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'India may be shining at Nariman Point but not at Dharavi'
Ramananda Sengupta in Mumbai |
April 03, 2004 21:34 IST
"How can you believe that a whole country, of a billion people, didn't do anything for 50 years? And then did everything in five?"
That was the question that Sam Pitroda, the man behind former prime minister Rajiv Gandhi's telecom revolution and technology mission, posed to the journalists invited to the Cricket Club of India, Mumbai, on Saturday.
He was speaking at a lunch hosted by Congress MP Murli Deora, and attended by his son Milind Deora, who is contesting the Lok Sabha election this time on a Congress ticket.
"It's really not fair to hear it time and time again that the entire country did nothing for 50 years, and all of a sudden, it did it in five. I think we should compliment people for doing things over the last five years, everyone deserves compliments for what they do," said Pitroda.
"But we can't really forget the founding fathers. Right after Independence, they had a tougher task, when there was very little infrastructure, very little human resource, they had the vision to build damns, the public sector, the IITs, the IIMs, laboratories, CSIR, agricultural research. It is because of their contribution that today we are where we are," asserted Pitroda.
"There was the green revolution, there was the white revolution. Today IITs have given us hundreds and thousands of brilliant engineers all over the world. In Rajiv Gandhi's time, I had the opportunity to work on a small little piece, that is telecom, IT and technology mission. We focused on water, literacy, immunisation, edible oils, dairy development and telecom.
"All the seeds we planted then, are giving some results now. Not only do you have to plant seeds, you have to nurture seeds; then you get fruits. Nothing happens overnight in this country. I am more worried about the kind of seeds we are planting today for our children 15 years from now. Are those the right seeds?
"And I felt very strongly about this during this these elections, so I thought I must share my views with some of my friends, otherwise I wouldn't be doing justice to myself. It's a moral call for me, because Rajiv Gandhi, 20 years ago, gave me an opportunity, which changed my life. It gave meaning to my life, which it didn't have earlier. I was making money, happy in a little world of my own.
"Rajiv gave me the chance to really come home. And learn a lot about what India needs. Learn about how to get things done in India, and in the process make thousands and thousands of friends. I can go to Hyderabad, Mumbai, Guwahati, and I have friends. I was with the party during the good times. I am here now again, when things are not so good," he said.
Asked about Congress president and Rajiv Gandhi's widow Sonia Gandhi's leadership qualities, Pitroda said: "I don't know about her personal qualities, I have not worked for her. I can say things about Rajiv because I worked with him. I have read the stories about her, like everyone else. But I must say that she has been caught in a situation which has been thrust upon her. Think of a person...here's a person who is a foreigner, who comes here, her husband gets murdered, and now you are sucked into the game. It's not a very healthy situation to be in."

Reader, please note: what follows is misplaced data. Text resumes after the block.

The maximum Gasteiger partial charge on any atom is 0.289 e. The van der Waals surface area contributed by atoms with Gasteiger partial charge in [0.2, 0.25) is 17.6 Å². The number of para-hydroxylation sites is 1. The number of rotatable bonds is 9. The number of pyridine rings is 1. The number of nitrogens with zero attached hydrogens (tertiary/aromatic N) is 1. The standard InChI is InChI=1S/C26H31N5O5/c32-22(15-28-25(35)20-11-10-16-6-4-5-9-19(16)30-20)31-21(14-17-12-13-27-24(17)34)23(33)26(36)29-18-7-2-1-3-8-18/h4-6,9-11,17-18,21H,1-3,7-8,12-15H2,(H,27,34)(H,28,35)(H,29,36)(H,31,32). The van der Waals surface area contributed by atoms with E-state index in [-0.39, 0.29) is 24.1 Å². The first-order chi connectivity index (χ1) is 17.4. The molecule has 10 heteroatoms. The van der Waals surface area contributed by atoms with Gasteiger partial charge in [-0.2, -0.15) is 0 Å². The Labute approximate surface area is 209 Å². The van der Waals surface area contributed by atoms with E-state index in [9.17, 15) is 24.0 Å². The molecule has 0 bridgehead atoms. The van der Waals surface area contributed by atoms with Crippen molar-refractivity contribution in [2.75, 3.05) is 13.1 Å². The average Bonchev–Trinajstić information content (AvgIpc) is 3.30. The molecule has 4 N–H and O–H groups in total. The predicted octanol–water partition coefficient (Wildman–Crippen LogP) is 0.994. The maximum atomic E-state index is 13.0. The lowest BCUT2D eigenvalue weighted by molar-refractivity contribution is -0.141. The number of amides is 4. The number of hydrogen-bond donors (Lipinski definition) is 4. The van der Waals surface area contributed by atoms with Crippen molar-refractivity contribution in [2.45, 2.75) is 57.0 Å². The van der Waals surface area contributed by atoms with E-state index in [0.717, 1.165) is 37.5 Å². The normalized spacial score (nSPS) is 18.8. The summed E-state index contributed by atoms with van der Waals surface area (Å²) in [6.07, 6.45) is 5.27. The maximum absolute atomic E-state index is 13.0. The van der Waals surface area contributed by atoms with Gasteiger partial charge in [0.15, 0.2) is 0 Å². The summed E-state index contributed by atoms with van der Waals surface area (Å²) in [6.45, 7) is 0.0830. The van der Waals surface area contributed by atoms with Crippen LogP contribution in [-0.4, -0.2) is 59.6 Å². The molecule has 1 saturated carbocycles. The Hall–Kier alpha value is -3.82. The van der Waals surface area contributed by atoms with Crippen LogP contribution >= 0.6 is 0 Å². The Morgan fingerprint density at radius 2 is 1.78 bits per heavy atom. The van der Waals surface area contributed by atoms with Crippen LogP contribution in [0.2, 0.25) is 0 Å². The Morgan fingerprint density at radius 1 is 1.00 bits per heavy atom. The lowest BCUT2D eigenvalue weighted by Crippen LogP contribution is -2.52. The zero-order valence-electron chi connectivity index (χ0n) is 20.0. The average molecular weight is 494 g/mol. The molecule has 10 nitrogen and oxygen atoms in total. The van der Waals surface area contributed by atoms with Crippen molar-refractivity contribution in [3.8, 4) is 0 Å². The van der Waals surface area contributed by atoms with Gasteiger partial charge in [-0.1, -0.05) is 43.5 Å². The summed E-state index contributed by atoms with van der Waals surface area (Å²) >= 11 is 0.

He also remained non-committal about a plan to rejuvenate the party which he claimed to have submitted to Sonia Gandhi earlier, saying it was for the Congress people to decide whether or not to implement it.
"As for the objections to her foreign origins, I think it is ridiculous. Mother Teresa was a foreigner. She won the Nobel prize as an Indian. Annie Besant of the Congress party was a foreigner. On the one hand we talk about a global world, on the other we are hung up on this little thing. Fine, she was born in another country, but that is not a major issue. The major issues are very different.
" I live in America. I was an American citizen. I am an Indian citizen. Am I less of an Indian? I have spent 40 years in America. I was born and raised here, I spent 20 years here, came back for 10. So 40 in America, 30 in India. Am I not an Indian? Of course I am an Indian. Even if I had an American passport, am I not an Indian? I am very much an Indian. My mind, my roots are here. Do I have a right to speak up in America, of course I have the right. If someone doesn't like it and says go back to India and speak of politics in India, tough luck, I will speak, this is a democracy.
"You have to think differently. It's a global world, and you can be a global citizen. I can live in four countries. I've lived for seven years in London, and I was very active. What is my passport? It doesn't really matter. I gave up my American nationality in 1987, and I remain an Indian citizen," he said.
Commenting on the India Shining campaign, he said: "India may be shining at Nariman Point but not at Dharavi. We cannot be a major player in the world, no matter what we talk about in terms of economic development. Building India into a developed society by 2020 cannot happen with 400 million illiterates. It is not about the GDP and GNP growing from 3 per cent to five per cent to eight per cent for the next two decades. It is about the quality of life. It's about infrastructure, its about institution building, It's about bringing the right kind of people into the mainstream. Are we going to use our huge talent pool to solve the problems of the west, or are we going to solve the problems of our own?"
While claiming he was proud of India's growth over the past five years, he asked: "Who laid the foundations for it? We did. Nothing happens overnight in this country."